The Big Data analytics trend to glean valuable business insight has recently started to significantly increase. Per Gartner, over 30% of analytics projects by 2015 will provide insights based on structured and unstructured data. Challenges arise when trying to map the business insights – and the IT changes they imply – back into operational IT management. How can IT ever more positively impact the business ROI and ensure ongoing balance of infrastructure cost, services risks, and end user service performance?

Many are aware the use of highly sophisticated predictive analytics predate big data by decades for uses cases such as Capacity Planning. There is an evolving understanding around how these traditional approaches work with big data analytic approaches.

The two approaches are highly synergistic across both technical and business value spectrums. There is also evolving awareness of an analytic use-case maturity curve; starting with descriptive (what we have and what is it doing), through diagnostic (why is it happening), predictive (what will it do in the future, when and why), and ultimately prescriptive analytics – technology to recommend (perhaps automate) specific courses of action.

More mature predictive and prescriptive analytics are appealing to IT leaders because they add a highly proactive “future view” of mission critical processes and resources – not only potential issues, but also choices and expected results.

Speaking at a TeamQuest ITSO Summit, Mark Gallagher, of CMS Motor Sports, described how Formula One data analysts successfully analyse data to not only ensure the safety of team drivers but to win races. “In 2014 Formula One, any one of these data analyst engineers can call a halt to the race if they see a fundamental problem developing with the system like a catastrophic failure around the corner. It comes down to the engineers looking for anomalies. 99% of the information we get, everything is fine,” Gallagher said. “We’re looking for the data that tells us there’s a problem or that tells us there’s an opportunity.”

Building on Formula One, it is apparent there is an overlying theme of exception-based, predictive and prescriptive analytics, as well as the game-changing nature of measuring and analysing what matters. In Formula One, it’s about winning races by getting proactively ahead of technical problems with race cars. In sports it is about winning games by best using the talents of team members. A workable summarisation is: “good (the right) metrics + powerful analytics = best possible results.”

Progressing the spectrum from descriptive to diagnostic to predictive analytics, the business intelligence can be used to see ahead, plan, and make decisions when there are too many variables to evaluate the best course of action without help from advanced technology.

Prescriptive analytics tools develop business outcome recommendations by combining historical data, business rules and objectives, mathematical models, variables, and machine-learning algorithms. This enables virtual experimentation to significantly reduce both risk and cost. Beyond insight, prescriptive analysis can foresee possible consequences of action choices, and conversely, recommend the best course of action for the desired outcome(s).

Adoption of more mature levels of advanced analytics is still nascent; Gartner surveys show most organizations are assessing current and past performance (descriptive analytics), with only 13 percent making extensive use of predictive analytics. Under 3 percent use prescriptive capabilities. Growth is certain. Gartner analyst Rita Sallam claims, “Those that can do advanced analytics on top of Big Data will grow 20 percent more than their peers.”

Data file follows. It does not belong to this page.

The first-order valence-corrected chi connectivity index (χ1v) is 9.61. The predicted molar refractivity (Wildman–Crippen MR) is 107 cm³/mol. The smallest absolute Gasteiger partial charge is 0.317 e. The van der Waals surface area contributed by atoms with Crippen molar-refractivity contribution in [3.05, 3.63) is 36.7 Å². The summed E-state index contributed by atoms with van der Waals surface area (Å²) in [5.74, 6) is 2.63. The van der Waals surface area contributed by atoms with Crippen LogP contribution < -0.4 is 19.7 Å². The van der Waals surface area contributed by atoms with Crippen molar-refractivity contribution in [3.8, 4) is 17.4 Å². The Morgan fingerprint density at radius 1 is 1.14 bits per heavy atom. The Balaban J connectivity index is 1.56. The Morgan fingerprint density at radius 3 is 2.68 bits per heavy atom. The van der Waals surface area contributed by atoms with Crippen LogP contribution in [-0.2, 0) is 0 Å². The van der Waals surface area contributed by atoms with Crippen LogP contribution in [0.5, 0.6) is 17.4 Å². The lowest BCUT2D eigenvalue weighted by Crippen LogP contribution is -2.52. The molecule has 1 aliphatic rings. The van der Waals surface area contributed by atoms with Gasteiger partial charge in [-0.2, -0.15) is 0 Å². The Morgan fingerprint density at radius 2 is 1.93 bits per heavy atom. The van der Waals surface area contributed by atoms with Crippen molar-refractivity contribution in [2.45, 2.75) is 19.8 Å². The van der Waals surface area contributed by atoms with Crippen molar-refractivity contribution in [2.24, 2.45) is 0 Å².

It seems clear a comprehensive understanding of application/service performance –as experienced by the end users – must be deeply integrated with data centre technology management tools, processes and measurement data to in order to ensure that automatic provisioning of resources is simultaneously cost-effective and service risk minimising.

Automated provisioning of storage, bandwidth, and computing power is indeed one of the primary benefits of virtualisation and a powerful feature of highly virtualised and dynamic, hybrid-cloud environments. But without integrated business intelligence as a decision driver, all that is likely to happen is that sub-optimal decisions will be automatically implemented, more quickly than ever – with no assurance of continuous, acceptable service performance, let alone optimised cost (CapEx and OpEx).

IT teams will be more successful if they’re able to look at the right data in combination with powerful analytics. IT must understand what’s important to the business to be successful by delivering accurate, strategic advice – sometimes in a matter of seconds. It’s important for IT to use the “descriptive, diagnostic, predictive, prescriptive” spectrum of analytic approaches which reinforces that it’s not just about getting good information; it’s about knowing what to do with that information, when, and importantly, why.

This journey can start with whatever existing level of tool, process, and skill maturity is extant within IT environments and yield immediate and “game changing” results towards complete Data Centre Optimisation. So-called “rip and replace” approaches are not required to get started and achieving rapid results. Simple first steps include:

  • Inventory existing IT management tools, processes and metric data.
  • Map to asset and service catalogue information to ensure context.
  • Apply spectrum of analytics to data – in the context of the applications and services.
  • Identify “low hanging fruit” projects, doing initial analysis manually.
  • Ultimately select appropriate targets for more automated solutions to scale to the business.